I have to tell you that even though this is about my experiences at the Glastonbury Festival in 1971, I am only now, 43 years later, writing it down in this form. I also have to tell you that in my opinion, 43 years is a bloody long time, and no matter how hard I try to make this piece an accurate retelling of what happened back then, or even an accurate retelling of what I perceived to be happening back then, it is going to be blurred by the years and by the myths about myself that I have built up over those years of my life, and by the myths that society has focused on and enhanced over the same period of time.
So, please understand that while this piece and the events described are written as accurately as they can be at this time and distance from the events, they are not meant to be taken as the “truth” if what you think of as truth is the sort of thing that can be recorded with a video camera, but they are definitely true in the sense that the words carry “the truth” of what it is to be a human being in the late twentieth and early twenty-first centuries on this particular planet, and more particularly what it was like to go the Glastonbury Festival in 1971, from the perspective of a pretty fucked-up working class lad from a council estate in Llanelli.
I’m guessing that I will tell this story in instalments of perhaps 1,000 words or less, maybe 800, kind of episodic. This is Episode 1. The link to Episode 2 and all other episodes is on the sidebar (if you’re reading this online), or somewhere else like below, (if you’re reading this on a mobile device that doesn’t display a sidebar).
It began on the edge of the Town Hall Square in Llanelli. It was almost midsummer, late, just after dark. I was standing under a tree talking to my friend John. He was a troubled boy with a huge head of curly blonde hair. He showed me a cutting from a magazine.
“It’s a free festival,” he said. “It’s all free – everything. What do you think?”
I glanced at the cutting but didn’t really take in any of the details. It was the midsummer vibes – and the zeitgeist. It involved music, and almost certainly, drugs. We were skint, it was free.
“We’ll go tomorrow morning,” I said.
We hitchhiked of course, along the M4 to Bristol, then on to Bath. We were walking out of Bath, backs to the traffic with our thumbs outstretched, not really caring whether anyone gave us a lift or not, when a black Morris Minor stopped and a head covered in thick dark hair popped out of the window with a questioning look on its face. We nodded, the rear door opened and we got in the car without a word. We knew where we were going, they knew where we were going – that was enough. I recognised the occupants of the car – they were in fact people from Llanelli, boys who had been in the grammar school, a couple of years older than me, and probably the first residents of that town to have the guts to display their hippieness a few years earlier. They’d been beatniks before my cohort became old enough to challenge the mid-sixties hegemony, inspired by the music and the attitude that eventually made its way to our hick town. We didn’t really know them but had admired them as ‘heads’ from afar.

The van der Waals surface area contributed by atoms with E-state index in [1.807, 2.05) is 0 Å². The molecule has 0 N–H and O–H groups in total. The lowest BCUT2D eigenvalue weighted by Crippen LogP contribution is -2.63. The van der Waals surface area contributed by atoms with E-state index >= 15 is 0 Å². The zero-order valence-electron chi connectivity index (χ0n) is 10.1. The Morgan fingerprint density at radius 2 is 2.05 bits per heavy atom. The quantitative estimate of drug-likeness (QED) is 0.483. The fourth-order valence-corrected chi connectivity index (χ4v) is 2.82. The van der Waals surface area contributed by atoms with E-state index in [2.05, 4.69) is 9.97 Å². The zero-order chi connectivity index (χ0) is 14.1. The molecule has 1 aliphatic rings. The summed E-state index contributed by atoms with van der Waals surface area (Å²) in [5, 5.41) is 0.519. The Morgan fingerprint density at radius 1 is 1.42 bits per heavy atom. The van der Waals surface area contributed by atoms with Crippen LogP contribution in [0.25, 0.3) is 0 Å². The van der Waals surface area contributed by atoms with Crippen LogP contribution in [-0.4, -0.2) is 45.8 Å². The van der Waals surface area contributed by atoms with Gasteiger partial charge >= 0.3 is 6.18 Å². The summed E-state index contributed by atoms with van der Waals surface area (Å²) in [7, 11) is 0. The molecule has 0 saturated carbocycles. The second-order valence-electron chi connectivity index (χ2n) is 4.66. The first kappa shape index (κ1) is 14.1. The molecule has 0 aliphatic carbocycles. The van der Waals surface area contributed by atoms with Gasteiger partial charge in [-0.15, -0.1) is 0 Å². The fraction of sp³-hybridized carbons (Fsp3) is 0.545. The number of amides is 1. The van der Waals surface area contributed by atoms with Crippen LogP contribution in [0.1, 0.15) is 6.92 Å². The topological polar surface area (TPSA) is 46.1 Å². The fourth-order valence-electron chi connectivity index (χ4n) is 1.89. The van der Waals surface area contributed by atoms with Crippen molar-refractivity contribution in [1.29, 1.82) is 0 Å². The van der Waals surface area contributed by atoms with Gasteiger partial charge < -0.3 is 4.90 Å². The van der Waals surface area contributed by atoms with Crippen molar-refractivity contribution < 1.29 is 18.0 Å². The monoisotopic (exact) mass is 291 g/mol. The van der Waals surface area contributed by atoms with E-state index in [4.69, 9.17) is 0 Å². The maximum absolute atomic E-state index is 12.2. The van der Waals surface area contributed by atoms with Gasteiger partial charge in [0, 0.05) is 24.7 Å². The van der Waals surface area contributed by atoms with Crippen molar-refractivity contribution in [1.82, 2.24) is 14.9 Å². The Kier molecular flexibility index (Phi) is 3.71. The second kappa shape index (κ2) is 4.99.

After a spaced out journey that I have no memory of, the car was parked in a field; we separated from our drivers and walked along a road and down a lane to Worthy Farm. The road and the lane were busy with others arriving for the festival. This was a colourful bunch of people, like a gathering of refugees from the sixties. Was it really all over? Some were dressed in druidic cloaks, some in Hell’s Angels’ gear, one gentleman had a live chicken on his shoulder; everyone silently intent on getting to the festival site and working towards some as yet un-vocalised purpose.
We pitched our tent on a hill overlooking the dip where the first pyramid stage was being built, leant back against the slope and surveyed our new habitat. Dotted around the hills were other tents and temporary structures, food vans and marquees, vehicles zipping around carrying equipment, food, and water. Some people had already lit campfires.
This was it. We were immediately at home, sitting on our planet, a gathering of humans who instinctively understood who we were and what we were doing there, though my mission there hadn’t yet formed into words. I’m not sure whether it has even now, forty three years later, or whether it ever will, or whether it matters anyway.
We smoked some cannabis and went to look for something to eat. We found a field kitchen that was providing free vegetarian food. I’d never thought about becoming a vegetarian before that, I don’t think I even knew it was an option, even though I was already 19 years old. The food was good, and the idea of it being free and vegetarian was even better, so I ate a lot.
At some point before, during or after, the next 12 hours or so, someone said that all the food, and the drink, had been spiked with acid. I can’t remember if I actively took some acid or possibly mescalin or whether it was the food and drink, but that next 12 hours, or it may have been days, or minutes. Whatever period of what we know as time it took, it was probably the most significant period of my life, or of any other life I have inhabited in at least the past two thousand years.
Anyway, this is tipping over a thousand words, so I guess it’s the end of episode one.